The Family, Larger Systems, and Loss, Grief, and Mourning

Authored by: Alicia Skinner Cook

Handbook of Thanatology

Print publication date:  May  2013
Online publication date:  July  2013

Print ISBN: 9781138430815
eBook ISBN: 9780203767306
Adobe ISBN: 9781136726507

10.4324/9780203767306.ch19

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Abstract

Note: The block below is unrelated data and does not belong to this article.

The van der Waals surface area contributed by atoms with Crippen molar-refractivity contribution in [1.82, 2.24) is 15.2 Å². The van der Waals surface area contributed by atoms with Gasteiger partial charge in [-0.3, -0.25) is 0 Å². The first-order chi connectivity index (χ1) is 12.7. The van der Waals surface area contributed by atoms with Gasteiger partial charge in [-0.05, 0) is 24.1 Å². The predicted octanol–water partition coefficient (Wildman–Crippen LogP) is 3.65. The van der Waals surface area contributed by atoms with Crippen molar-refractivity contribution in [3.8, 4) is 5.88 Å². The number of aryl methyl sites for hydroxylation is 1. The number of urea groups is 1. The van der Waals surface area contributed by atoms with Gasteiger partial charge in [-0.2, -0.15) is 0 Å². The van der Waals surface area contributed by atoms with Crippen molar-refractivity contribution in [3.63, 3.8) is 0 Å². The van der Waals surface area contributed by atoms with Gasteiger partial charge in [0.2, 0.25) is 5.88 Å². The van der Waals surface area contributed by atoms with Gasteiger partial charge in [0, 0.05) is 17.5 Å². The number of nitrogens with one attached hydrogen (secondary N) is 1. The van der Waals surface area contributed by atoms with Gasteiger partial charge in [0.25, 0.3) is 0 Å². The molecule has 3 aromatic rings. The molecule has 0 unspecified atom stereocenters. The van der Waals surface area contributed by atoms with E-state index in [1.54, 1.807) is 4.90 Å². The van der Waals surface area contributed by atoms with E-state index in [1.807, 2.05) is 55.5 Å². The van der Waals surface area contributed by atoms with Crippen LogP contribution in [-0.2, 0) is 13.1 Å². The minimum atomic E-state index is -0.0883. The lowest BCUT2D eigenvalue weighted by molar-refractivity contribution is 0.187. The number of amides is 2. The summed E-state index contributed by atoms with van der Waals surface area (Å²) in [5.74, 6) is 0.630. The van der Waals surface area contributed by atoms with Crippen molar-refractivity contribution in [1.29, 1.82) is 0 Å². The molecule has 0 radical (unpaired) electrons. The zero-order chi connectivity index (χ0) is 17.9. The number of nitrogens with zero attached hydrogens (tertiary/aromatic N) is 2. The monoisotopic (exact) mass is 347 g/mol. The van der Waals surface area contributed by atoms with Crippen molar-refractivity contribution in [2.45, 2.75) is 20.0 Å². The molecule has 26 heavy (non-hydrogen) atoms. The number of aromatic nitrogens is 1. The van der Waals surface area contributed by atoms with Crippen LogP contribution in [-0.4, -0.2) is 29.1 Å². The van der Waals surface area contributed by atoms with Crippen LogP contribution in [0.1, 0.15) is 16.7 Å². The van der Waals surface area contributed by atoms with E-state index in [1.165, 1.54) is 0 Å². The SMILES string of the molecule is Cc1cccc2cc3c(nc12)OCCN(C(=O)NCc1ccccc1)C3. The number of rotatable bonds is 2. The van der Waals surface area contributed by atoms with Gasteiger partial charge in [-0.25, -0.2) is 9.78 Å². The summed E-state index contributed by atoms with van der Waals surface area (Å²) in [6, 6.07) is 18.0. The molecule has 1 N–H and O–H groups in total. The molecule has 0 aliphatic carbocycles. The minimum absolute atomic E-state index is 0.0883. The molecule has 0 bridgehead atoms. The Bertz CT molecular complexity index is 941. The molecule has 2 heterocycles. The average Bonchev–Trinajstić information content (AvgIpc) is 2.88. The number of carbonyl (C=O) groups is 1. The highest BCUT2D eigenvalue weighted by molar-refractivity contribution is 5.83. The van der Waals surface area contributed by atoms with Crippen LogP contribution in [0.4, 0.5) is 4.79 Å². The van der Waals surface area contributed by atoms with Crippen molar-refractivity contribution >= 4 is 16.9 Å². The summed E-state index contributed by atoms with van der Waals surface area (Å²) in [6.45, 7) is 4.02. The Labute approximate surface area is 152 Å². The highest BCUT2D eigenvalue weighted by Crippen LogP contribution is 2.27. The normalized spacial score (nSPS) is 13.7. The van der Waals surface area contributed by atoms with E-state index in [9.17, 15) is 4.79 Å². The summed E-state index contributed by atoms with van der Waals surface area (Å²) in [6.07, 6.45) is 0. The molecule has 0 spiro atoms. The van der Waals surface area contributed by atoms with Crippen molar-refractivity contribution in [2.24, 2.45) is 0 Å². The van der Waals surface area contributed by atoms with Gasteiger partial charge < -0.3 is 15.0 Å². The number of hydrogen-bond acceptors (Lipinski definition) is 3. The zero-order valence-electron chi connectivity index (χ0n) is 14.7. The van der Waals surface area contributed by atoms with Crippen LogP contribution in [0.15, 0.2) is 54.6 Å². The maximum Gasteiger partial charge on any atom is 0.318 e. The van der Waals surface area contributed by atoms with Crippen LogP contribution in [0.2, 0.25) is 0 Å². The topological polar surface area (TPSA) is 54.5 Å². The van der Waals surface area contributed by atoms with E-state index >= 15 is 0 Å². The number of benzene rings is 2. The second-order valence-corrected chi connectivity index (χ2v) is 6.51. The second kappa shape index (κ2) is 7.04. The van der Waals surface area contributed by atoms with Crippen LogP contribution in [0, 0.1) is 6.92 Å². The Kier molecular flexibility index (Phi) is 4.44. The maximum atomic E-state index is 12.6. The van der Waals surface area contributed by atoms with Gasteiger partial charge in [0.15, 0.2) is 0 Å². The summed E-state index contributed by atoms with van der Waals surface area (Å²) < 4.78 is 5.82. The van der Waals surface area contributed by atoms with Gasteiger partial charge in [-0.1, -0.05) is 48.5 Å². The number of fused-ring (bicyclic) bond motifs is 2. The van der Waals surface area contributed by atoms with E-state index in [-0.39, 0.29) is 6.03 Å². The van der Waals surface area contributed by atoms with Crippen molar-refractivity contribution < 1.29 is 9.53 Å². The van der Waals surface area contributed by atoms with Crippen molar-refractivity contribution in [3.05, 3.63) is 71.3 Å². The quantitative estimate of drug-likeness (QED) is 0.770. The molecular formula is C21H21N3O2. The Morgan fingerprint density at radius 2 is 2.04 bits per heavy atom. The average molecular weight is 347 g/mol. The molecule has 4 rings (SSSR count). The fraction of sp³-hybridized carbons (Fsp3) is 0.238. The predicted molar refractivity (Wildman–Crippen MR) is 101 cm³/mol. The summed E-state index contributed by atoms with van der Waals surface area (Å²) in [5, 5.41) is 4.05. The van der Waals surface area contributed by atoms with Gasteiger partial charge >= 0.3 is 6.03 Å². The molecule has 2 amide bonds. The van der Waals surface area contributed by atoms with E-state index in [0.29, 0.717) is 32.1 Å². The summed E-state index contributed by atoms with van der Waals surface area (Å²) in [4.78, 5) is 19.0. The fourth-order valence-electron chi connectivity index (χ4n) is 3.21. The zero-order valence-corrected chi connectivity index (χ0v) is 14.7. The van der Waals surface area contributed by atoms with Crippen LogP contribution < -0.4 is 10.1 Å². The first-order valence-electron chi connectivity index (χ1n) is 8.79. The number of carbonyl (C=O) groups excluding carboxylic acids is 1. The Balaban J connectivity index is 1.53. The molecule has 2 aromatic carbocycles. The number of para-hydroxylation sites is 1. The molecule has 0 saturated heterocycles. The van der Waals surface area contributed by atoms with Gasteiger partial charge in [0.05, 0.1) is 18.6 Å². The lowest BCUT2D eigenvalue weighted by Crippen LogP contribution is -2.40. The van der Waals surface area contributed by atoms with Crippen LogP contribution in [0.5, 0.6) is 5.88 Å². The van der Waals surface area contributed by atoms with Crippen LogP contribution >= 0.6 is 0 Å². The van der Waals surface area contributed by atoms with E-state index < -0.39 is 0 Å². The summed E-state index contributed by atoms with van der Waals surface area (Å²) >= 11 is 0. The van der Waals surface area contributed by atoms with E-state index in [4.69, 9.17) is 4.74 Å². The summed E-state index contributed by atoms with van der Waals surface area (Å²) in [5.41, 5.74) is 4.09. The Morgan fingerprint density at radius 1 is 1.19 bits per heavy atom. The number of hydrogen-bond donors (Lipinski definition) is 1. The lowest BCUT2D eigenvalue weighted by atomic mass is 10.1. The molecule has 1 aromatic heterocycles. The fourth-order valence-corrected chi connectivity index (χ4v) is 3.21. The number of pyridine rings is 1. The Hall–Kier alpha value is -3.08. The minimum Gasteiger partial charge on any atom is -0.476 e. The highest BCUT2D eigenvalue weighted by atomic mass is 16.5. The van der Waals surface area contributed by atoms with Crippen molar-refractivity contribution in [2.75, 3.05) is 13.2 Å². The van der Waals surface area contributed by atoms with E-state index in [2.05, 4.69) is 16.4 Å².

Death is a family event. It occurs within the context of existing relationships and family dynamics. While grief is often viewed as a personal experience, it occurs in two realms simultaneously—the intrapsychic level and the interpersonal level. Grief occurs in a social context and is embedded in a web of complex relationships. In most societies, the closest relationships and attachments are found in family systems. In some cultural contexts the focus is on the nuclear family, while in others family is defined in broader terms and includes a large network of extended family members for whom there is much interdependence. In contemporary life, the definition of family has become increasingly complex and may include stepparents and other steprelatives, both same-sex and opposite-sex relationships in which partners cohabit but are not married, single-parent and multigenerational households, and a wide range of other family structures. With changing demographics, families will increasingly represent four and five generations as the average life expectancy continues to increase (Galvin, Bylund, & Brommel, 2004).

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